Wednesday, 23 February 2011

CONSUMER FINANCE: Older Americans Are Powerful Consumers

By Marshall Loeb, A DOW JONES COLUMN
Business people who are eager to sell increasing amounts of their goods and services may be ignoring an active category of consumers. It consists of people aged 65 and over--a group that now numbers about 37 million, or an estimated 12% of the population, according to the U.S. Census Bureau.
These older Americans are an underserved part of the consumer population, says Jakob Nielsen, a leading expert on Internet use. "Based on the number of businesses that have bought reports for each age group, there is three times as much interest in catering to teenagers as for seniors, [but] there's probably 10 times as much money to be made from seniors," Nielsen said.
Older adults are rapidly becoming the largest market segment in society and will possess the most purchasing power of any demographic, according to a task force at the International Longevity Center in New York. Yet advertising in many industries has been slow to respond to the new demographic realities brought upon by an increasingly aging population.
Population groups of Americans aged 65 and older, according to 2004 census data, are concentrated in seven states: California has the highest number of consumers who are aged 65 and over (3.8 million), followed by Florida (2.9 million), New York (2.5 million), Texas (2.2 million), Pennsylvania (1.9 million), Ohio (1.5 million) and Illinois (1.5 million).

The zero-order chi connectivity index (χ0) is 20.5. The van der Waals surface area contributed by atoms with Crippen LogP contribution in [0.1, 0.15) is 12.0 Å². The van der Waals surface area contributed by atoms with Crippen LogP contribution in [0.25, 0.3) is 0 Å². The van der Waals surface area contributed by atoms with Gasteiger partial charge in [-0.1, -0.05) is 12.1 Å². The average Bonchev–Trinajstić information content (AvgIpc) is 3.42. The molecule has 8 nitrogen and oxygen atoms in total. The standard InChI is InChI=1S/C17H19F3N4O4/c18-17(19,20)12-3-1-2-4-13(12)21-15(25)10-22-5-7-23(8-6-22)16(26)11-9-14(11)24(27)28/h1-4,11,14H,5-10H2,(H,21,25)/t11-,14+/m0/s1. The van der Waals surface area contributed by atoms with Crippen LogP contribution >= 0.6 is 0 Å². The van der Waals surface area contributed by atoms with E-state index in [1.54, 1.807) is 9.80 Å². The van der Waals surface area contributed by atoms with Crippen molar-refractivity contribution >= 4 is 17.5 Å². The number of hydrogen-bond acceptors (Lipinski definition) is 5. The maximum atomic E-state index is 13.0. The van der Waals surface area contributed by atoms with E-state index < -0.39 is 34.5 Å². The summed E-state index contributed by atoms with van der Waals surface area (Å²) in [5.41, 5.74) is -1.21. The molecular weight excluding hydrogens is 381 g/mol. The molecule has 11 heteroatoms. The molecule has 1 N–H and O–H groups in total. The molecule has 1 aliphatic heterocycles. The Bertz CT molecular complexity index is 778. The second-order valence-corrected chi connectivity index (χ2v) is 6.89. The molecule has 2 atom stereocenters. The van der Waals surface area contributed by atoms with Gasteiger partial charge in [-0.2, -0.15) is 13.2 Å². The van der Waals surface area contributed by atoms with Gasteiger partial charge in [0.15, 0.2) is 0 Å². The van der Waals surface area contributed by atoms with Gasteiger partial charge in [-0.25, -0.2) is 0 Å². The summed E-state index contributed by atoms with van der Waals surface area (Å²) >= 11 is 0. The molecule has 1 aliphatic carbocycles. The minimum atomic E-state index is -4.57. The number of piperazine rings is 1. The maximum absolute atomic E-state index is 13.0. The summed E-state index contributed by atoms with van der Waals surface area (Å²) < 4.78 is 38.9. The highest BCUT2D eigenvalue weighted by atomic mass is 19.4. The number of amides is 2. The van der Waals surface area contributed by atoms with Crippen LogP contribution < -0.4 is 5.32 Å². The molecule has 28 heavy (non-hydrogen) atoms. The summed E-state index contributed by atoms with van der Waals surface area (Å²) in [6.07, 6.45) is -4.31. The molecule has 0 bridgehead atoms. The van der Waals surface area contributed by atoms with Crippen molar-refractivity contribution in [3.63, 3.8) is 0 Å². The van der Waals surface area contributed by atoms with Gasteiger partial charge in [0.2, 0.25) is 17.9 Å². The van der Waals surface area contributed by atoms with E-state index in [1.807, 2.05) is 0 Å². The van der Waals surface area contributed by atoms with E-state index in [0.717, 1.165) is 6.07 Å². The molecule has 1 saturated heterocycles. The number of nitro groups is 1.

But it is not just about a growing population. This group of people tends to be fairly affluent, too. In 2000, the median net worth of households aged 65 and over was $108,885. In contrast, householders under the age of 35 had a median household net worth of $7,240. And 81% of householders aged 65 and over own their own homes compared with only 68% of all householders.
Adding this all up suggests that this is a big audience to be tapped, especially for items in which they have shown strong interest and need, including travel, dining out, prescription medications and other health-related products and services.
The expendable income of this group is not static, either, as more are staying on the job beyond the typical retirement age of 65. Some continue to work to increase their retirement funds or simply because they want to continue working.
Only 20 years from now, when the oldest baby boomers will be 85 and the youngest 67, approximately 70 million Americans will be over 65. By 2030, the U.S. Census Bureau predicts, those over 65 will make up 20% of the population. Most important, the fastest growing segment of the population is the over-85 group.
Typical of this affluent older group are Jill and Marty Cammarata, both 67 and living in Scarsdale, N.Y. Both are eager to stay physically and mentally active. "Maintaining our health is more important than anything else" says Marty, who spends several hours every day preparing for various bicycling competitions. "I try to get in 100 miles per week" he says. He and his wife also spend time watching their diet. Jill's interests also range from making jewelry to working for non-profit organizations. And both spend time watching their investments. Says Marty, "our number one goal is to stay healthy and stay around to see our grandkids get married and have kids of their own."
(Marshall Loeb is a writer for MarketWatch. He can be reached at 415-439-6400 or via email at AskNewswires@dowjones.com.)

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